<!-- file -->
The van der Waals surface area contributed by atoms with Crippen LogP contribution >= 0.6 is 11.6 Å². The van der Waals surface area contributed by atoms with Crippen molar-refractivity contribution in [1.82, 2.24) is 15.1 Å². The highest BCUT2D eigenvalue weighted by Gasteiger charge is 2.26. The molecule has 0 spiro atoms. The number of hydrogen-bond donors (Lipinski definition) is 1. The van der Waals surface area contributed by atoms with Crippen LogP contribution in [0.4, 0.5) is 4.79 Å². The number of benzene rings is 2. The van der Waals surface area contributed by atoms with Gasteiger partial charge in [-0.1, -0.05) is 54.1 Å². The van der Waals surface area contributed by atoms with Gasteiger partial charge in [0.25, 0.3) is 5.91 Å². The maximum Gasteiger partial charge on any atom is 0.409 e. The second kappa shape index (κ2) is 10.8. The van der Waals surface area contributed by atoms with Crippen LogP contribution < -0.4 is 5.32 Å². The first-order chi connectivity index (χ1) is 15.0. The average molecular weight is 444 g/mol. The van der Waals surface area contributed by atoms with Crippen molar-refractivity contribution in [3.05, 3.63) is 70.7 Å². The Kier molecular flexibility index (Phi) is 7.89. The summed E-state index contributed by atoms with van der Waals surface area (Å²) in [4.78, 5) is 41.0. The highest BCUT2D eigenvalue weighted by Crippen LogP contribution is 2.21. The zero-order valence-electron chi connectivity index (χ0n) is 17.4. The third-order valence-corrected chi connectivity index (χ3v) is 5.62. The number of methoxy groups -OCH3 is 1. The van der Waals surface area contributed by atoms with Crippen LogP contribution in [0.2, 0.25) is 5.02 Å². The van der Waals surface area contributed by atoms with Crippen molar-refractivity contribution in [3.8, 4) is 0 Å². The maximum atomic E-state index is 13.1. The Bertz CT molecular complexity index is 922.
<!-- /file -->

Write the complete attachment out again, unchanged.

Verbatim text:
The van der Waals surface area contributed by atoms with Crippen LogP contribution >= 0.6 is 11.6 Å². The van der Waals surface area contributed by atoms with Crippen molar-refractivity contribution in [1.82, 2.24) is 15.1 Å². The highest BCUT2D eigenvalue weighted by Gasteiger charge is 2.26. The molecule has 0 spiro atoms. The number of hydrogen-bond donors (Lipinski definition) is 1. The van der Waals surface area contributed by atoms with Crippen LogP contribution in [0.4, 0.5) is 4.79 Å². The number of benzene rings is 2. The van der Waals surface area contributed by atoms with Gasteiger partial charge in [-0.1, -0.05) is 54.1 Å². The van der Waals surface area contributed by atoms with Gasteiger partial charge in [0.25, 0.3) is 5.91 Å². The maximum Gasteiger partial charge on any atom is 0.409 e. The second kappa shape index (κ2) is 10.8. The van der Waals surface area contributed by atoms with Crippen LogP contribution < -0.4 is 5.32 Å². The first-order chi connectivity index (χ1) is 15.0. The average molecular weight is 444 g/mol. The van der Waals surface area contributed by atoms with Crippen molar-refractivity contribution in [3.05, 3.63) is 70.7 Å². The Kier molecular flexibility index (Phi) is 7.89. The summed E-state index contributed by atoms with van der Waals surface area (Å²) in [4.78, 5) is 41.0. The highest BCUT2D eigenvalue weighted by Crippen LogP contribution is 2.21. The zero-order valence-electron chi connectivity index (χ0n) is 17.4. The third-order valence-corrected chi connectivity index (χ3v) is 5.62. The number of methoxy groups -OCH3 is 1. The van der Waals surface area contributed by atoms with Crippen LogP contribution in [0.2, 0.25) is 5.02 Å². The van der Waals surface area contributed by atoms with Crippen molar-refractivity contribution in [3.8, 4) is 0 Å². The maximum atomic E-state index is 13.1. The Bertz CT molecular complexity index is 922.